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Training Toby is moving!

Training Toby is moving to Terra Toby. Come and visit!

Saturday, May 24, 2014

Where has Terra Toby Been?

My last post ended with a note: Back next week after a short break. In hindsight I probably should have taken out the adjective.

Buddy Dive Resort, Bonaire, Dutch Antilles

Caribbean Sunset

Giant Anemone

We were going on a scuba vacation, and I feel uncomfortable about announcing plans to travel. Hey thieves, empty house coming right up. But I really did mean to pick up reading blogs and writing my own this week.

Like the song says, life is what happens while you're making other plans.

We came back from vacation and had to unpack and get the house clean, buy groceries, mow, and complete all the other little tasks involved in restoring ordinary daily life. Well, if I'm honest, there was a bit of napping too. Good thing too, as it turns out.

Monday morning Ted left for a business trip. On Tuesday I picked up our 3 year old grandson for a solo visit while his little sister had surgery. (She's doing fine and yesterday we learned that the lump was benign.) Fun? Of course! Every day was full of surprises, sweet moments, and all the joys grandmothers are always blabbing about. We were off and running by 5:30 most days, and the little guy didn't stop moving until 7:30 P.M. For an old retired lady who feels no guilt about sleeping till 8, afternoon siestas, and whiling away the day with a book, it was a revelation to discover that keeping up with a toddler is like taking a 14 hour aerobics class. Every day.

By 7:30 the TV remote and a fork was all the activity I could manage. In all sincerity, I don't know how my daughter keeps up with two. I don't know how I ever did, once upon a time.

Today he went home to his family. So, I'll be back to blogging as usual now. 

But if you don't see a new post for a few days, it's because I'm sacked out on the couch.

Thursday, April 3, 2014

Happy Birthday, Jane Goodall

Happy 80th Birthday, Dr. Jane Goodall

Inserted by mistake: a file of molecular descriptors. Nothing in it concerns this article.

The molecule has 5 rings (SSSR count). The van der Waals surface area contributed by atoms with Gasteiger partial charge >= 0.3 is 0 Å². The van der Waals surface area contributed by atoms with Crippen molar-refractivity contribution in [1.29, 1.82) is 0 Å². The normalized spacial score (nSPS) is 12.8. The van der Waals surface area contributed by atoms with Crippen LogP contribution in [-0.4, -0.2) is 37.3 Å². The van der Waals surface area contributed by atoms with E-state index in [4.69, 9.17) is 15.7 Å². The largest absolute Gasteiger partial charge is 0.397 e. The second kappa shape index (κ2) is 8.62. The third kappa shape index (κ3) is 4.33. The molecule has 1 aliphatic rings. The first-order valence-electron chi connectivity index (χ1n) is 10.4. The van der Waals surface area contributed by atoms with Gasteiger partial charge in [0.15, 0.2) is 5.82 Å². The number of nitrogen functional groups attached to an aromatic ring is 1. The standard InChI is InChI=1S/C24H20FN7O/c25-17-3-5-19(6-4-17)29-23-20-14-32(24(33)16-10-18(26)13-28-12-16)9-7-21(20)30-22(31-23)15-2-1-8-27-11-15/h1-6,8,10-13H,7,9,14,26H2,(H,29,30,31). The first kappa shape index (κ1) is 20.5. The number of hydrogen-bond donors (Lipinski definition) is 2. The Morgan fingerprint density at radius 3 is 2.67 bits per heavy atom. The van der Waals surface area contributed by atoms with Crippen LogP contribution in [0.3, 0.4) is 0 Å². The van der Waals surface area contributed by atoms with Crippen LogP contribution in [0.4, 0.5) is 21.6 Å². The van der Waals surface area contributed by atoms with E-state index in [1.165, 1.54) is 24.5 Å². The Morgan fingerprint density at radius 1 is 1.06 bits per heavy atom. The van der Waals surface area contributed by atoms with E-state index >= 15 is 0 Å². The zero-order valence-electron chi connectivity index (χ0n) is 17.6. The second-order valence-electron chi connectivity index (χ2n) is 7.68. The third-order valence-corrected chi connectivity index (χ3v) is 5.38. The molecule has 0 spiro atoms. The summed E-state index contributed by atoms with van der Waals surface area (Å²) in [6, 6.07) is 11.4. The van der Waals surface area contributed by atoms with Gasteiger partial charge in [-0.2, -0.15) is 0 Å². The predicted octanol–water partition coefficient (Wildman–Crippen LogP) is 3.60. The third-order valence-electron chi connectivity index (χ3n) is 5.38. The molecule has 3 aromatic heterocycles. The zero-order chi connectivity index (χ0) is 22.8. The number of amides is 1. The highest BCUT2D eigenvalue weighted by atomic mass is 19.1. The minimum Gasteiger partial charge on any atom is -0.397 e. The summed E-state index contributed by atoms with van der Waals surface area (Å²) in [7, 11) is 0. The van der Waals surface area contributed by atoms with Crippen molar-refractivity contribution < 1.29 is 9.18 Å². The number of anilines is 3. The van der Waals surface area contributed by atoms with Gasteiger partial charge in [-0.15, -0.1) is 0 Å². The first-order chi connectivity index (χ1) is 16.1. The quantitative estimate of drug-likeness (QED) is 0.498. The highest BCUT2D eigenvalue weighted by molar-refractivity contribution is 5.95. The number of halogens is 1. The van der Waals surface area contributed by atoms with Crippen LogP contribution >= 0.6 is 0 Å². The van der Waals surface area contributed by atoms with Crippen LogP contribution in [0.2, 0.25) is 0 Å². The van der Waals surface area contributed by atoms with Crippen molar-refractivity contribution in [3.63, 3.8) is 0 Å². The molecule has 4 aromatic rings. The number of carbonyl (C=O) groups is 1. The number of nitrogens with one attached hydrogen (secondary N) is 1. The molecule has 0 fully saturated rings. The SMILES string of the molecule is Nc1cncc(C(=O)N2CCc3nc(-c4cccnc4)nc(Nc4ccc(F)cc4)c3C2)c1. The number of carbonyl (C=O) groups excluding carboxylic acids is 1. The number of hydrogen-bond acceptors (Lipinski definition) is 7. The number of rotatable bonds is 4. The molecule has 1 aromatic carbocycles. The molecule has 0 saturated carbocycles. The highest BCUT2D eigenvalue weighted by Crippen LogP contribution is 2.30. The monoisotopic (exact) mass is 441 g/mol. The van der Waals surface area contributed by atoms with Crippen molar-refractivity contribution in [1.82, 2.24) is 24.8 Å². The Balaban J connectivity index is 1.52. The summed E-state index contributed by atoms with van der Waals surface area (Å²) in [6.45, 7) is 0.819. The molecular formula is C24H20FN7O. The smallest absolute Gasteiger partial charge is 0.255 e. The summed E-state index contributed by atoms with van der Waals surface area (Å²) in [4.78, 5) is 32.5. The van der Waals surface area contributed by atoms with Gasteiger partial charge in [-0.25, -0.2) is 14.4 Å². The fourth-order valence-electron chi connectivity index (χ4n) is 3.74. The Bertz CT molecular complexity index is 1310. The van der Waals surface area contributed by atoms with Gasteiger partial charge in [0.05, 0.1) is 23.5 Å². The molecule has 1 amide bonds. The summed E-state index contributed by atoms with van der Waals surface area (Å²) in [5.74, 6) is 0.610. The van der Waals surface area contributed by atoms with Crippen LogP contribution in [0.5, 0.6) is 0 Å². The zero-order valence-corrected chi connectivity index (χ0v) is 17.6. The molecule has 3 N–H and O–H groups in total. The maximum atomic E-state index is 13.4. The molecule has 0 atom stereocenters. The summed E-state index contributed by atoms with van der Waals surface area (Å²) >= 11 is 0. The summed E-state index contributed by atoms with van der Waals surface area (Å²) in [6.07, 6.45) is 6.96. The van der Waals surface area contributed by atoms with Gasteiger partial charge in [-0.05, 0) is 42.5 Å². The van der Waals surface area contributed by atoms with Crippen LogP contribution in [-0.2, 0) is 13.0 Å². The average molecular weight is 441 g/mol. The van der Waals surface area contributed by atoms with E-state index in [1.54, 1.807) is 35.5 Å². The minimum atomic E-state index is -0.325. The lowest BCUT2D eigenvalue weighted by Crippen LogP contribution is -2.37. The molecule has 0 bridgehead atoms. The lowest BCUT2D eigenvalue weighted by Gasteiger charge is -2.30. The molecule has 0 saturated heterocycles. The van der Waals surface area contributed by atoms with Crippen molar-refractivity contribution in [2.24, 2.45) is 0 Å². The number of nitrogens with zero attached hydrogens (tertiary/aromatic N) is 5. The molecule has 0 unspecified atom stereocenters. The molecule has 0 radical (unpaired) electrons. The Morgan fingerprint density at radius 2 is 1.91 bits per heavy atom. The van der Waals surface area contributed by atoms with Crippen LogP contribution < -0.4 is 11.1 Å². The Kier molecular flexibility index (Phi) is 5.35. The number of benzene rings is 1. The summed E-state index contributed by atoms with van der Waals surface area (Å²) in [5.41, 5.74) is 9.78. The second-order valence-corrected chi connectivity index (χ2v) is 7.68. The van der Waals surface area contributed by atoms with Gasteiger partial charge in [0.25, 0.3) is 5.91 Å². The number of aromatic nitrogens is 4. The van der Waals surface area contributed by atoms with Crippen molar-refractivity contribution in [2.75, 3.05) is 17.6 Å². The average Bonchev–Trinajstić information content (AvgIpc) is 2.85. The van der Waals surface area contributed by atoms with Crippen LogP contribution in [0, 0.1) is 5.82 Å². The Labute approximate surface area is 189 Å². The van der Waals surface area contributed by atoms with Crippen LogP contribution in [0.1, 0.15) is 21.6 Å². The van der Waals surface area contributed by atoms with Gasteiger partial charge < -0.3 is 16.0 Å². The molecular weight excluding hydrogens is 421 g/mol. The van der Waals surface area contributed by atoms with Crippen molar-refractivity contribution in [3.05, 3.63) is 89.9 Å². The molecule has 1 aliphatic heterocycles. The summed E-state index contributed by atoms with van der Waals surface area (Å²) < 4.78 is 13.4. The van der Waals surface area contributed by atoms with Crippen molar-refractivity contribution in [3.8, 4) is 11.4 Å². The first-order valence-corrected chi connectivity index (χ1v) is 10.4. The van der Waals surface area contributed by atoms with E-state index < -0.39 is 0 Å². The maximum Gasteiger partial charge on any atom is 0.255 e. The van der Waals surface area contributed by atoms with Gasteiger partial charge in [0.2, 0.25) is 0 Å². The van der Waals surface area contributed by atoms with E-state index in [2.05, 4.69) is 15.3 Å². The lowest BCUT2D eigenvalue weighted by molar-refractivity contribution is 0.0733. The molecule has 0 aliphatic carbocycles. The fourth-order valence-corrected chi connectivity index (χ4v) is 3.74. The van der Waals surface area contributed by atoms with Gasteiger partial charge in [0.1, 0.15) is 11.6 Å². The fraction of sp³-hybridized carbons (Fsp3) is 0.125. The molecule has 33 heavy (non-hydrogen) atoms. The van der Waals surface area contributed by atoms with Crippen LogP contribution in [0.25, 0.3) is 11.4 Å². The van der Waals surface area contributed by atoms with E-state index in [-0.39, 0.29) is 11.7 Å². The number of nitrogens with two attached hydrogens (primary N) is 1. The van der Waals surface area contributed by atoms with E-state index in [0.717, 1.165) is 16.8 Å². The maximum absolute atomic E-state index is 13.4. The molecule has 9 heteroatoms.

(sign her birthday card)

Credit: Why Not Girl!
Even as a young girl, she organized a nature club for her friends.
Photo Credit: Hugo Van Lawick
For decades, she courageously observed chimps in their natural African habitat, being the first to show that they were not vegetarians and that they used tools. 
Photo Credit: Ron Henggleler
She founded "Roots and Shoots", an organization that supports youth conservation initiatives and has impacted 150,000 young people in 130 countries.

Awareness Helps Ⓥ AnimalsEarthHealth
She has fearlessly advocated for animals her entire life.
Photo Credit: Stuart Clarke
And she has never despaired of the ability of people to positively change our world.
Photo Credit: The Jane Goodall Institute

"It is easy to be overwhelmed by feelings of

hopelessness as we look around the world. We

are losing species at a terrible rate, the balance of

 nature is disturbed, and we are destroying our

beautiful planet. We have fear about water

supplies, where future energy will come from

– and most recently the developed world has been

 mired in an economic crisis. But in spite of all

this I do have hope. And my hope is based on

four factors.

Click here to see Dr. Goodall's four reasons.

You can watch a 3-minute biography here (unfortunately no embed code is provided):

Tuesday, March 25, 2014

Let The Camping Begin!

In the midst of this never-ending winter, we snuck in a camping weekend at Medoc Mountain State Park. I felt like we pulled a fast one on Mother Nature. She must have been busy elsewhere, causing floods or droughts or some other nastiness. For a change we had sunshine and blue skies.

 I've written before about the beauty of this park in North Carolina, and how we only visit in early spring and late fall because of a certain insect overpopulating the woods. Honestly I thought this time we'd be safe from the ticks, due to the many below-freezing nights we've had. But we still saw a few of the loathsome things. Fortunately I had applied Toby's topical prevention in advance. We didn't let the bugs deter us.

We arrived Friday afternoon and quickly set up our forest green tent. I spread the vinyl tablecloth over the scarred picnic table, unfolded the camp chairs by the fire pit, and filled Toby's water dish. Ted unloaded the cooler and bought wood from the camp host while Toby and I gathered a nice stack of kindling. With hours of daylight left, there was plenty of time for a hike. It felt great to get out on the trail after sitting in the car.